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Are we at a point of change?

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Thrupenny Bit:
There's been several threads recently about 2.5 row / 12 basses, Mory's etc, usually looking for advice as to the best layout.
This has led to some very interesting points beyond the nuts and bolts of 'which button where ' broadly discussing our repertoire currently being played and has led me to thinking about things.

One comment really hit the mark, in as much as English music is very much 'key led'.
We are tied firmly to the 2 row 8 bass DG melodeon with its' relative minor key. If a tune doesn't fit we have choices of either transposing it to make it fit onto the box or simply pass it by and go for another tune. There are tons of tunes, so that's a valid alternative!

As the essence of these threads were about 2.5r/12b boxes and best layouts I was wondering if we are starting to see more of a divergence to accommodate new tunes being thrown up by delving into old manuscripts.
Venturing into old manuscripts and digging up new tunes seems to be becoming a more regular occurrence.
My own journey has accidentally led me into the Buttrey Manuscript and becoming aware of other manuscripts available on the Village Music Project website.
The emergence of Leveret over the last few years seems to embody this seemingly new prominence of delving into our old English manuscripts, throwing up tunes that haven't been commonly played before, sometimes in 'non DG' keys.
Combine it with threads into 'what layout for a 2.5r12b' and therefore needing the ability to play in more keys, I wonder if we are starting to see a divergence of repertoire and the melodeons designed to accommodate more keys.
Or am I over thinking this?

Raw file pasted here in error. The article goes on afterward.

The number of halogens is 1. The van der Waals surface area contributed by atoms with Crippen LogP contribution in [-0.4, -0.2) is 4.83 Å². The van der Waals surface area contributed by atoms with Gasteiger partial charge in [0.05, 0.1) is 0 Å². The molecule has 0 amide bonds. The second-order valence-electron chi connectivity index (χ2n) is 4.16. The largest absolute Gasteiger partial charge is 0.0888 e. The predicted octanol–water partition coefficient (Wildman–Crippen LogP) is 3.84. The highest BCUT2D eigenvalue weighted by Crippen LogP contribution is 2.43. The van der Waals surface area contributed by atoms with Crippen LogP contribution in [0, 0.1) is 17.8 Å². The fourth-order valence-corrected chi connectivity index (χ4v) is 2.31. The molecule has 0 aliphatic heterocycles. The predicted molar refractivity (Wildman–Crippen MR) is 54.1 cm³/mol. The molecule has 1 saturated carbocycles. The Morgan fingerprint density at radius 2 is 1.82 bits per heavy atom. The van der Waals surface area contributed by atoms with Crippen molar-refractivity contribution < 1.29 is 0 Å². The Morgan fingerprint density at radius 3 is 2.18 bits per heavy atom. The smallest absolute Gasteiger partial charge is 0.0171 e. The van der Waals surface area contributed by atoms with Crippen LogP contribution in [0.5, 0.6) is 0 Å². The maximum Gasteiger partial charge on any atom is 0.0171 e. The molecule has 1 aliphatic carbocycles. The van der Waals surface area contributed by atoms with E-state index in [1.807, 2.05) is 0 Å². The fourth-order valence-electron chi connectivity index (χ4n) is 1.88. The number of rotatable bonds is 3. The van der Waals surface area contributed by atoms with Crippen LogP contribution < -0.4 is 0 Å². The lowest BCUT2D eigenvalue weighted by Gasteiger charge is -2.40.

Discuss  (:)
now needing more tea  ;)


Winston Smith:
I imagine that Mr Fleming (among others) might be along any minute to say "I told you so!" And not without some justification, either.

I wonder if among the postings you refer to you include a recent one of mine, which included:
" my point was that your choice of instrument (eg melodeon) or tuning, not only affects how well you play the music, but over time may also change the nature of the music that gets played and thus affect the tradition. If, for example, there are tunes in English traditional music that can't be played on a DG box they will likely not get played, or will get transposed, and I suppose transposing is not always an improvement."
Gratifying if so, as I think I'm generally regarded here as a bit irritating, with my enthusiasm for semi-tone boxes being seen as an implicit criticism of other tunings. Certainly I think that an instrument with a limited range is likely to constrict the tradition and maybe tend towards eliminating from it some interesting tunes.

Modified to add: Winston, you're a genius! Or I'm very predictable...

Winston Smith:
Both, obviously, haha!

As a DG player I also think that the DG box has been a blessing and a curse in English music.  It has widened the interest and given a relatively easy entry point for new players, but at the same time it has had an effect on repertoire and particular on keys.  In addition it’s become so popular that it has had a dominating effect on the soundscape.  I’m fortunate to live in a part of England where DG players are in a minority, so session’s that I enjoy frequently include tunes in Bb F C A E Gm Dm F#m and a few others as well as D and G.  It’s wonderful to have such variety and it also encourages me to push the boundaries of my playing, and more often,  to enjoy listening to a lot of great music.


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